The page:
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Deceased cousin's DNA kit

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  • Deceased cousin's DNA kit

    I have a distant cousin who together in 2015, we took our DNA tests about the same time. However, he was not really involved with genealogy research, he took the test as a favor for us. Now, with the BigY700 apparent breakthrough, I updated to the Bigy. I am trying to contact my distant cousin, but he has not answered us, which is unusual. We have not heard from him in a couple of years, now we believe he may be deceased. His DNA upgrade to the Bigy700 is important to us. If we discover he is deceased, can we somehow become administrators to his DNA Kit. Being we are connected by a mutual 6x Great back in Ireland who was born about 1670, means a lot to the DNA program, and would hate to see his DNA evidence go to waste. How can we save and or upgrade his results.

  • #2
    Did the cousin name a beneficiary in the kit beneficiary data? Who paid for the kit? If the upgrade is ordered and a new sample is needed you need to know in advance if FTDNA will refund the upgrade cost. There are cases where they will not, but I don't know which ones.

    His current results will not be lost. I have a deceased cousin whose kit shows he is deceased but is data is still part of the project data.


    • #3
      Where IS the beneficiary information?? I have a definitely deceased project member and cannot locate his preference.


      • #4
        You must have 'Advanced' access to the kit. Sign into the kit or select it from the GAP. Hover over kit holder's name and click on 'Account Settings'. 'Beneficiary Information' is the third tab on the second line.


        • #5
          I suspected as much. How will a dead person give me Advanced Access?


          • #6
            Obviously, a dead person can't give you anything you don't already have, but they may have given that power to someone else. I had a 1st cousin who died, no will, no wife, no children, no parents surviving him. He lived in Alaska, his two surviving 1st cousins lived in Texas. Turned out he had named the other 1st cousin in some military record and Alaska was willing to give her access to his bank account and other information so any auto bill payments could be turned off and she could deal with other required action on his behalf.

            In your case, did someone have power of attorney, did the deceased have a will? If there is someone who received access to his belongings FTDNA will give them access to his kit and they, in turn, can give you access.

            As project admins we all need to encourage our kit holder to complete the beneficiary information.


            • #7
              Well, I'm being a little facetious. ;-) I do have a couple of leads, and gawd knows we all ought to be able to do a little research.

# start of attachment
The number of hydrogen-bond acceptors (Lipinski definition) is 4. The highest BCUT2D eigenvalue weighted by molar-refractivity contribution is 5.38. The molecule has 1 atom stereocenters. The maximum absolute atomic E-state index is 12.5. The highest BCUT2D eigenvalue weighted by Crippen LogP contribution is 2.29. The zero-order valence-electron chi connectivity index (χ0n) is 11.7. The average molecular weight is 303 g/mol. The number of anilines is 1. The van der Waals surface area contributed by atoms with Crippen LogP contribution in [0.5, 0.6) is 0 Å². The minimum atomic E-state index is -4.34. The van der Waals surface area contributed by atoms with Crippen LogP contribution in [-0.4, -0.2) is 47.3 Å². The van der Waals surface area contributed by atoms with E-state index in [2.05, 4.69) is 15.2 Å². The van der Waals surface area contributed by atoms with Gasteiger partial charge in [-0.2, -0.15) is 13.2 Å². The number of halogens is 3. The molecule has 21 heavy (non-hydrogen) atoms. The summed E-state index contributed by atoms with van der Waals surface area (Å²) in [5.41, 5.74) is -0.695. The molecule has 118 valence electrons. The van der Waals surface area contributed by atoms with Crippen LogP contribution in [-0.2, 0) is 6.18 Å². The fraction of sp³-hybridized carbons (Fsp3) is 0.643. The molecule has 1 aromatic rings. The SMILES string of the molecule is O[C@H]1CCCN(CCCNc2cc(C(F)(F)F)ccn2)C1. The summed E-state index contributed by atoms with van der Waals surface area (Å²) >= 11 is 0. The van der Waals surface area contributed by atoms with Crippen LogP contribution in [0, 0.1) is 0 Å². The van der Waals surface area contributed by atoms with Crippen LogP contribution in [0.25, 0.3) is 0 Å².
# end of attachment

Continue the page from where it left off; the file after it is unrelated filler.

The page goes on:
I'm trying to straighten out a ...legacy peculiarity, left behind by my predecessor, who has gone on to the realm of celestial analysis and is herself no longer available for consultation, barring use of a ouija board.

              As far as I can tell, we have a small group segregated solely on the basis of pedigree. All I really need is to add EKP information and fold them in with their hitherto unsuspected cousins in the appropriate subgroup.


              • #8
                From the FTDNA Privacy Statement:

                "Only in the event that FamilyTreeDNA is notified about a deceased tester, will account information be shared with the specified beneficiary. In the case that a beneficiary is not specified and upon verification of the deceased user, ownership may default to FamilyTreeDNA."

                So it would seem that anyone who can submit proof that a tester is deceased in order to trigger the beneficiary access. If there is no designated beneficiary, I would think that FTDNA could be asked to assign the kit to an associated project administrator.


                • #9
                  I recently had a woman contact me wanting access to her deceased father's DNA. FTDNA would not give her nor me access to the kit. The woman and her mother lived in different over seas countries. The wife of the deceased member had what would be call 'Power of Attorney' in the US. She provided that document to FTDNA, they gave her access and she then gave access to the daughter. Thankfully FTDNA is very protective of our kits. More protective than we might like sometimes.


                  • #10
                    I really prefer a living family beneficiary —I think. I don't think he has siblings or offspring but his extremely ancient mother is still living, according to the obit.

                    On the whole, I'm glad all the companies chose to conform to GDPR requirements. I hope it will persuade more Brits / Western Europeans to test. Especially for this project!